On DOH’s statement of support for fossil fuel phase-out
At a press briefing on Tuesday, the Department of Health (DOH) expressed its support for the call made by the World Health Organization (WHO) and other health groups worldwide to phase out fossil fuels, citing its harmful effects on health and the environment. The statement was made after around 200 health organizations and more than 1,400 health professionals called for governments to establish a binding international treaty on phasing-out fossil fuels.
The DOH’s statement comes at a most opportune time with the United Nations Secretary General Antonio Guterres calling for an intervention to halt the world’s addiction to fossil fuels. However, the DOH’s call still falls short as it only lobbies for a “national plan against the minimal use of fuel in the country” – a watered-down version of the global treaty’s fossil fuel phase-out.
The existence of fossil fuel projects highlights the health disparity that communities exposed to such projects are subjected to. In a 2019 study of the health impacts of coal-fired power in the country, the number is disconcerting: an estimated 27,000 premature deaths attributed to fossil fuel air production in the Philippines.
As the main public health agency of the country, we view DOH’s statement as a critical turning point in exposing the evils of fossil fuels to the greater public who have long fallen victim to advertising ploys and misleading promises by corporate giants involved in the fossil fuel industry. DOH must put forward concrete curtailment of fossil fuels that have been globally established as a health hazard.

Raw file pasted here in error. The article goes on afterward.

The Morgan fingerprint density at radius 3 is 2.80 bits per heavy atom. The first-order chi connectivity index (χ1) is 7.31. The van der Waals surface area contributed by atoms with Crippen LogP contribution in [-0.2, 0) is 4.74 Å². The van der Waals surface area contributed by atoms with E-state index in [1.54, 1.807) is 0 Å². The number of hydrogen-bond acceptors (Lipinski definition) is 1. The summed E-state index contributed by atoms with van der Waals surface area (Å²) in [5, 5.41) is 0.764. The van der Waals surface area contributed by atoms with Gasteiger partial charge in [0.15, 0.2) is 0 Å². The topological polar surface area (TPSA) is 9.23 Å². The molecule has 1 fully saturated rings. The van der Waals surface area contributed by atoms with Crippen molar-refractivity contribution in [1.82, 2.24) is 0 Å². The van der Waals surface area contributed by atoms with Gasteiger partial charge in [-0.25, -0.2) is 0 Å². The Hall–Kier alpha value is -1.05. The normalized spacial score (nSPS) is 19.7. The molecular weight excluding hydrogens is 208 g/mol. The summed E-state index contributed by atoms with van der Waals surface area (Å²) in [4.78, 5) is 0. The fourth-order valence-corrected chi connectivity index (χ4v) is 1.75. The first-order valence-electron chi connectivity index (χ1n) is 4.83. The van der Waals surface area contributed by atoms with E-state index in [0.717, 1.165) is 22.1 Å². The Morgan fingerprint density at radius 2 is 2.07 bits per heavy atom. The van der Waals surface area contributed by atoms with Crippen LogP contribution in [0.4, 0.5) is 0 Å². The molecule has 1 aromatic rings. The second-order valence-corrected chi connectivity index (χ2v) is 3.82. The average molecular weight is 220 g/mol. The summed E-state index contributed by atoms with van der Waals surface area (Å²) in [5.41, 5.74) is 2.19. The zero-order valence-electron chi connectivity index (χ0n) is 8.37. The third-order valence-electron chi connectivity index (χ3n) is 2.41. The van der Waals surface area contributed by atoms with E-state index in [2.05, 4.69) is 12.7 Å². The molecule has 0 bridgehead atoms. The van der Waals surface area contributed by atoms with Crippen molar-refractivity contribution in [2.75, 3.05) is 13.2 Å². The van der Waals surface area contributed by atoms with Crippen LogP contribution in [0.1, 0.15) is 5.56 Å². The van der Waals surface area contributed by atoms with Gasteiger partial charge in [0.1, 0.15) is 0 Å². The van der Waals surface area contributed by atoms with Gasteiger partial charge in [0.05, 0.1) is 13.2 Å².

We also challenge the DOH to look into another health menace in the form of fossil gas, a fossil fuel that is mainly methane – a potent greenhouse gas. From extraction to processing, fossil gas involves hazardous substances including those that cause cancer, interfere with hormones, trigger asthma and contaminate the local environment through airborne pollution and wastewater. There is growing evidence linking reproductive and respiratory health impacts to communities living near gas wells. Currently, there are six gas-fired powered plants in the country, five of which are in Batangas, that put Filipinos at risk of adverse health impacts.
But the responsibility to protect communities from the harmful effects of fossil fuels is not on the DOH alone. The Department of Environment and Natural Resources (DENR), the main body tasked to implement the Philippine Clean Air Act, has failed to update our air quality guidelines based on the new WHO air quality guidelines and the latest science. We have been demanding this from the DENR for years, and have even resorted to the Supreme Court and are awaiting resolution. In partnership with coal-affected communities and other organizations, we at the Center for Ecology, Energy and Development are also conducting ambient air quality monitoring in different coal plant sites as the DENR has no monitoring systems in place and has failed to share relevant air monitoring data with stakeholders.
As the country grapples with the consequences of its continued fossil fuel dependence, we enjoin DOH to assist in expediting the country’s move to 100% renewable energy that is dependable, affordable, clean, and safe.
Atty. Avril De Torres
Deputy Executive Director
Center for Energy, Ecology, and Development
Contact: Aryanne, +639176380993